“WE ARE bathing rice” shouted the national papers e.g. Inquirer -the most widely read national paper. It refers to millions tons of rice imported and found “rotting”. I can remember a consultant of the Department of Agrarian Reform telling more than 10 years ago that “rice is a political commodity”. In short politics and political decisions control the amount of rice available for all of us to consume and even produce by our farmers.
This might be a late reaction but I have to look into official data in agrarian reform communities (ARCs) in the Cordillera on rice production, consumption and profit. “Agricultural productivity and income improvement” is one of the most important measure of development in ARCs. Rice and corn are the major products monitored by the DAR in arcs. The DAR keeps on investing billions of pesos to develop arcs. With the National Irrigation Administration and the Department of Public Works and Highways and other agencies, the DAR keeps building irrigation systems and farm-to market roads leading to ARCs is just one of the examples of government investments in arcs.
There are 86 arcs in the Cordillera. More than 60% are upland and planted to rice paddies measuring about 50 to 500 sq. meters. Most of these upland ARCs buy rice from traders or from outlets of the National Food Authority which are found mostly in towns. The NFA is an inevitable source of rice for these ARCs which are populated by indigenous peoples. To augment rice these upland households use camote as a substitute for rice. Or the households mixed camote with rice. This is an old practice. Some households in the remotest arcs still practiced this recipe of rice with camote. Such recipes can be more nutritious can in-fact be more nutritious. But due to the use pesticides and fungicides, quality of camote is not anymore available. The soil is not any more good for camote as it is for rice.
Upland arcs can plant rice twice in a year. There are several upland arcs that plant rice once in a year. According to official data from Department of Agrarian Reform, 25 (29 percent) of the 86 ARCs in the Cordillera are self- sufficient in rice production. Tabuk ARC in Kalinga is the tops the list. Tabuk exports the “unoy” (organic) rice abroad. Ifugao has six arcs that are self- sufficient in rice production. Alfonso Lista, Hingyon and Lamut. Abra has 11 arc that are self sufficient in rice production. La Paz, leads the group followed by Villaviciosa and Bucay arcs. The rest of the 61 (71 percent) arcs of the Cordillera are not self sufficient in rice production. Benguet is the only none-rice producing province composed of It has 18 arcs.
The point is: households in upland arcs need rice which they can buy from NFA or the traders that have links to NFA. For now, buying rice is much easier to do than planting and pounding rice. Again, nutrition can be in an issue here. Accordingly pounded rice from far-flung areas like some of the arcs is more nutritious especially with vitamins B12. Vitamin B12 according to a doctor-friend has something to do with the nervous system, which include the brain and nerves flowing from the brain to all parts of the body. But the routine and lifestyles of these upland households have changed across time. They have siblings working abroad who send them money. Household incomes are not any more very dependent on agriculture or rice production for that matter.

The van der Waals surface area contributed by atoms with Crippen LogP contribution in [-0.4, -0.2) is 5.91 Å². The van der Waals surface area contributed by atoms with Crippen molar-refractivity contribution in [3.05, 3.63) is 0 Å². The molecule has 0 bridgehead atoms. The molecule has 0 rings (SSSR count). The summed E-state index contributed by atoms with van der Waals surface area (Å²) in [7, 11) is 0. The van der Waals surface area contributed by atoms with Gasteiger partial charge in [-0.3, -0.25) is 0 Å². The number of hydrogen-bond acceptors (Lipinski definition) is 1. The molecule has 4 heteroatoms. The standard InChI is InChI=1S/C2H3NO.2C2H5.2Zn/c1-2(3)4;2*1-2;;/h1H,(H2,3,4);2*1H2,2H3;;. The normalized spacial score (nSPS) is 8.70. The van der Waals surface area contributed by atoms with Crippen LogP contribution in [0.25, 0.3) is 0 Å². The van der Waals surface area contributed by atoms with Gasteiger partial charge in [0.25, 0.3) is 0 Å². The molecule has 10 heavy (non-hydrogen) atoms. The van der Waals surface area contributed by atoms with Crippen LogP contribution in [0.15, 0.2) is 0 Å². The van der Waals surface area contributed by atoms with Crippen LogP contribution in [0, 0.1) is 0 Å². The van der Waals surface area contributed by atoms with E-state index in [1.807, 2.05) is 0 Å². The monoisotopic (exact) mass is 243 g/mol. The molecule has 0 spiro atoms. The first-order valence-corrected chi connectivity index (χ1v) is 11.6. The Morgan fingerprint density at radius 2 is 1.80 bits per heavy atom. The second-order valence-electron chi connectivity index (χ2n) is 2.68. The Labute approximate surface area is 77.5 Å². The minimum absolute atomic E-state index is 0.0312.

Education has become the foremost priority of the households in arcs. For households who depend from growing rice for most of their incomes, less and less children of these households prefer not to work in the rice paddies. They find it more profitable to work somewhere as temporary carpenters, construction workers and doing other odd jobs to earn for school fees, rather than work on the paddies of their families. It is not profitable. Better to buy rice FROM THE MARKET than to plant it. Just look at Banaue rice terraces.
WHICH IS CHEAPER TO DO, DO IT. This is a simplified rule of thumb in economics- the allocation of resources. Resources include labor. Investing in rice paddies is no more economical for most farmers in far-flung arcs and even some arcs in the lowlands. For a 250 sq. meter of rice paddy, a farmer needs to invest in fertilizers that can cost from P1,200 to 1,400 pesos in upland arcs . Other costs include manually carrying (haulage) of a sack of milled rice from the market to the last point of the farm-to –market road to the households . Haulage can cost a hundred pesos or more per sack depending on the distance from the end of the road to household of the farmer.
Labor which includes harrowing and planting can cost more than 2,000 -2,500 pesos. The harvest from our sample rice paddy (250 sq. meters) can be two to three cavans of milled rice. A cavan of milled in these remote upland arcs can cost 1,500 to 2,000. Add the costs (investment) and compare it with the returns, it is more practical to buy rice from the market. What if the million tons of rice were CALCULATEDLY sold in the markets, the price of rice could have been lower. That is the law of supply and demand. The lower the supply of any commodity in the market, and the higher the demand for such commodity the higher the price. Rotting rice is never nice.